“Mamma, don’t leave me! Please!” I pleaded, squeezing her frail, limp hand.
“The angels are calling, dear,” she whispered, looking heavenward, gasping for air. “Just…. be…. happy,” She choked out her last words, took her last breath, and closed her eyes. A smile, as always, graced her dying face. Her fight was over. After a long battle with cancer, the angels came.
“I can’t go on without you,” I sobbed, kissing her cold forehead one more time before they took her away. The next few days were a blur of family and friends stopping by leaving their condolences and covered dishes. At her grave, I tossed yellow sunflowers, her favorite flower, as her casket was slowly lowered into the ground.
Later, as I stared up at my bedroom ceiling, I could still hear her say, “Just be happy.” Mamma’s life hadn’t been easy. Daddy left us, years ago, leaving her a single parent. However, she never complained---when life got hard, she listened for God. “If only I could hear his voice, too,” I sighed.
Unlike Mamma, happiness played hide and seek with me. Oh, there were some happy moments, but the sad ones far outweighed them.
Without Mamma encouraging me to “just be happy”, all hope was gone. If I couldn’t find happiness while she was here, surely it’s out of reach now.
Ironically, I had everything any woman would ever dream of having. Yet, sorrow filled my heart. Unlike Mamma, no one ever needed me. The kids, all grown now, had moved away, making their marks in the world. My husband, Peter, an esteemed surgeon, was too busy, on call, saving lives to be home at night, or know me anymore.
I reached for my bottle of sleeping pills, wishing I’d never started taking them last year when my youngest daughter left home. But being alone, I couldn’t sleep. And, my husband even went back to work tonight, the same day Mamma was buried. The kids couldn’t get away—not even for their grandmother’s funeral. No one cared. I was all alone, as always.
Maybe, just maybe if I take a double dose, with my vodka, the pain will go away. I just can’t take it anymore.
I turned the bottle over, my hands shaking, praying one more time, “Dear God, if you’re there, then please answer me. With Mamma gone, I don’t have anyone to tell me to ‘just be happy’.”
As usual, there was a dead silence. Nothing. Again, no answer from above. Did Mamma’s God even exit? If He knew how much I depended on her, then why did He take her away? She was only 69 years old. And here I was, about to turn 50, in the throes of a late-middle age meltdown, having done nothing with my life but be a boring doctor’s wife and now, a put-out-to-pasture, retired mamma.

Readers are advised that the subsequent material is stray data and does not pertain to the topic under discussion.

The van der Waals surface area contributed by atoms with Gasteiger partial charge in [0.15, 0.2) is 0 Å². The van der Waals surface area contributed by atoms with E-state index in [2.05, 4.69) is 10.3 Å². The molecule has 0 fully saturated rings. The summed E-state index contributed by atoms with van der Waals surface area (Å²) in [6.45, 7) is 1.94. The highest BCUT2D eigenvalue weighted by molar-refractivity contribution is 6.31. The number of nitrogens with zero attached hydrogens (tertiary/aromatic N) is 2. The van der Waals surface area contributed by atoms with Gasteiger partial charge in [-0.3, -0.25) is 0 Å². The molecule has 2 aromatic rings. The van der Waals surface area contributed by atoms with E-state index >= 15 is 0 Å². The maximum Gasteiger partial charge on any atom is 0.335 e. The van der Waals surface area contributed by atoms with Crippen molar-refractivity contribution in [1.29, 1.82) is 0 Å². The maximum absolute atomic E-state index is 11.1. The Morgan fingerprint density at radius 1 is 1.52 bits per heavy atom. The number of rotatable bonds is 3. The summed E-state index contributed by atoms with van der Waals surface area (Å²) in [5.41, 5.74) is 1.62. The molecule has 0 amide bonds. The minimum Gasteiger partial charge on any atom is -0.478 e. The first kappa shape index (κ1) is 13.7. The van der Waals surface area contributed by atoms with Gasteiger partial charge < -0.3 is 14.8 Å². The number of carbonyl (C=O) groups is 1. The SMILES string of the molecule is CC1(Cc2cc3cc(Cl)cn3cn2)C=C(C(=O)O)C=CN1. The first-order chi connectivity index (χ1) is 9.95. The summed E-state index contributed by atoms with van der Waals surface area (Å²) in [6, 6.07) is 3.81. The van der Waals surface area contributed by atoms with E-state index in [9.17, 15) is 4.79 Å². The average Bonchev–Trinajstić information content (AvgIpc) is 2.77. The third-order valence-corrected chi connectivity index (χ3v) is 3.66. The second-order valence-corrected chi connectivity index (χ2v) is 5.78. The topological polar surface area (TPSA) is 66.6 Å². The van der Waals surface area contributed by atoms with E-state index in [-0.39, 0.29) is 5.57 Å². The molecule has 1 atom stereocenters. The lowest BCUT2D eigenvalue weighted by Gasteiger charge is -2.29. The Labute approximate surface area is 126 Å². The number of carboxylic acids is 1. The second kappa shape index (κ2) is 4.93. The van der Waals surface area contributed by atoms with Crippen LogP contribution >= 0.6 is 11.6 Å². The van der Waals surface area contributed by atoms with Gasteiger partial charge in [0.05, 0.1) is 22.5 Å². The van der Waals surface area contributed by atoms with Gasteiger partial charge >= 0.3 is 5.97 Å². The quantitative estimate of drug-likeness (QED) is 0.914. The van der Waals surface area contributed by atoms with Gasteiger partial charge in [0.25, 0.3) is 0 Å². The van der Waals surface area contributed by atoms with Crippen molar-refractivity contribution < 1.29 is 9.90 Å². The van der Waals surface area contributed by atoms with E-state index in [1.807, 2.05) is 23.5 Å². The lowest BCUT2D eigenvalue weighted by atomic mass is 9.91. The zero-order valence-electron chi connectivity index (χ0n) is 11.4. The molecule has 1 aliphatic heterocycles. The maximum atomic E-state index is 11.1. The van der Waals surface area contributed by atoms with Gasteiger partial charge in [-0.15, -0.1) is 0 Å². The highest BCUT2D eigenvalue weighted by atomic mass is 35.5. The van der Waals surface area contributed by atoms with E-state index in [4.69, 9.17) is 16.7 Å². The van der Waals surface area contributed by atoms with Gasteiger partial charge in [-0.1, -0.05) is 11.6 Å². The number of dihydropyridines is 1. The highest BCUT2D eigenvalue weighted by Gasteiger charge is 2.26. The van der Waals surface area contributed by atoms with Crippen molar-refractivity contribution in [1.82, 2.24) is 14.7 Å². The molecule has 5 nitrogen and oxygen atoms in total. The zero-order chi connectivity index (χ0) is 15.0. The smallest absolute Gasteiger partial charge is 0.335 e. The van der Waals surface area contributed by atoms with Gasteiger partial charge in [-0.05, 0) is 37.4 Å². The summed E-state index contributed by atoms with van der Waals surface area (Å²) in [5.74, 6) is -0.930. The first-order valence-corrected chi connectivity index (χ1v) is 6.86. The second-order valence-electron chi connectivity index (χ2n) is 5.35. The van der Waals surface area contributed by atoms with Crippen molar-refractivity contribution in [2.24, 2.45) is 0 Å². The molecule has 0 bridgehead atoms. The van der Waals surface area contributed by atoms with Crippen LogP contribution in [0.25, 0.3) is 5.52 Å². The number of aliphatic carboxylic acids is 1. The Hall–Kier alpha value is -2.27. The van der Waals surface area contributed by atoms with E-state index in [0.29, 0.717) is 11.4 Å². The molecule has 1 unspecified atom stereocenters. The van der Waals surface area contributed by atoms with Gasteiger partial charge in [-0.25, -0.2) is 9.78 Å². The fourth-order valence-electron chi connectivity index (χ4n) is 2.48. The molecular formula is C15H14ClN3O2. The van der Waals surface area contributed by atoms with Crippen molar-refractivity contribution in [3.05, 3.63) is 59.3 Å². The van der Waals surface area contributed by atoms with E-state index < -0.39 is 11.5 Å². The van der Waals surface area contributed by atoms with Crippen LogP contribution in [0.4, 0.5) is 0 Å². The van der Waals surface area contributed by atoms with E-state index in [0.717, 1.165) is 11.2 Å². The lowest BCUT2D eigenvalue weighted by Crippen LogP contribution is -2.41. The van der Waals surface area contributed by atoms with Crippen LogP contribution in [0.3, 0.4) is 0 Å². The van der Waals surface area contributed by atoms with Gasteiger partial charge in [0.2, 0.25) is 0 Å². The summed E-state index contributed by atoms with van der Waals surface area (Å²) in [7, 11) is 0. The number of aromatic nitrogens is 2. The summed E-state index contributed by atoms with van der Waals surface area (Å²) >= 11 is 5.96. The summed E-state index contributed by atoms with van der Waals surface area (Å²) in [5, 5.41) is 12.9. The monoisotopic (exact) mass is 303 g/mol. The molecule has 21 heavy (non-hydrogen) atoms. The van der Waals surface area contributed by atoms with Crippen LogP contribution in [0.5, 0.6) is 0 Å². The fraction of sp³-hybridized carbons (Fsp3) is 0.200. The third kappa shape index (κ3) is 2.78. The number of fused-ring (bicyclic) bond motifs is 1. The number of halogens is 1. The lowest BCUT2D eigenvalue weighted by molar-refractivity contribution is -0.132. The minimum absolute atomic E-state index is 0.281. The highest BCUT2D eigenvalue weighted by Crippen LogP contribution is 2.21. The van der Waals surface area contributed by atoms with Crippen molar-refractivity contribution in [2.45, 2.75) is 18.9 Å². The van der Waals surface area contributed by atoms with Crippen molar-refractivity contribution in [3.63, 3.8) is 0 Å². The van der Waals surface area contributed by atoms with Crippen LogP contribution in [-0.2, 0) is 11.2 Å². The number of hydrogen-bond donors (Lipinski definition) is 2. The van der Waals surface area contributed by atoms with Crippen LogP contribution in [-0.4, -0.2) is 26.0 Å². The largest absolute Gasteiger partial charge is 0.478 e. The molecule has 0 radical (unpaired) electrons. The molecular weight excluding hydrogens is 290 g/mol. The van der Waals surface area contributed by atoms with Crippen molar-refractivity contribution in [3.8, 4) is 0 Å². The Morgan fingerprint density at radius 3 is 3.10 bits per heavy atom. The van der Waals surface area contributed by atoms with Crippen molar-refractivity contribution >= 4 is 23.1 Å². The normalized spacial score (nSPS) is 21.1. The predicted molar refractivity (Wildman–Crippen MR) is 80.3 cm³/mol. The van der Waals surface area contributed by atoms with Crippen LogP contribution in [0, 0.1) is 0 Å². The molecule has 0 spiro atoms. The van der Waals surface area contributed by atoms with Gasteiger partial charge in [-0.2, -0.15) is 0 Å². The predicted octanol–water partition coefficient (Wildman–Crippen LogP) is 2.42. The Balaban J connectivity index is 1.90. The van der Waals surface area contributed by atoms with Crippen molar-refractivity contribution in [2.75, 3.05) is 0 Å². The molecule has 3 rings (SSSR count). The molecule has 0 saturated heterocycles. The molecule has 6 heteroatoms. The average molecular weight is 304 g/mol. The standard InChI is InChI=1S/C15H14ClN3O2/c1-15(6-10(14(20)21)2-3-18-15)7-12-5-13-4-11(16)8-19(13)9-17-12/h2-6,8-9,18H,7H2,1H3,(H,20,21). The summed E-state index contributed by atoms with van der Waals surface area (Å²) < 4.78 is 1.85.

I pried open the bottle, and poured my glass of vodka when the phone rang.
Although tempted to let it ring, I grabbed it.
Before I could even say “hello”, I heard, “Mamma, it’s me Heidi,” a sweet young voice whimpered.
I opened my mouth to tell the young woman she’d dialed the wrong number, but couldn’t get a word in edgewise.
I listened to her ramble on through frantic sobs, “I have no reason to live, Mamma. Kyle’s cheating on me---I found receipts for flowers and motels in his coat pocket. Life is just too painful to go on….”
I took a deep breath. Then began…
“First, honey, this isn’t your mamma…but you can’t give up. You have to keep fightin’,” I said, surprised by my own words. Then I heard myself say, “My own dear mamma passed away only days ago. She always told me, ‘Just be happy’”.
The young woman stammered…”I’m so sorry, ma’m. You do sound a lot like my mother. Sorry to have bothered you and for your loss.…”
“Wait! Don’t hang up,” I pleaded, praying for wisdom.
Then, remembering something else, Mamma used to say, I continued…
“Yes, dear, life is painful. Pain is inevitable, but happiness is a choice.”
Amazingly, the young woman listened to me, thanking me, as we hung up. She said she wanted to meet me soon and talk more.
And, I felt strangely, happier, myself.
I tossed out the bottle of sleeping pills, and poured out the vodka.
“I choose happiness.” I smiled, realizing God spoke to me.
“I’m gonna make it, Mamma. For I choose happiness.”
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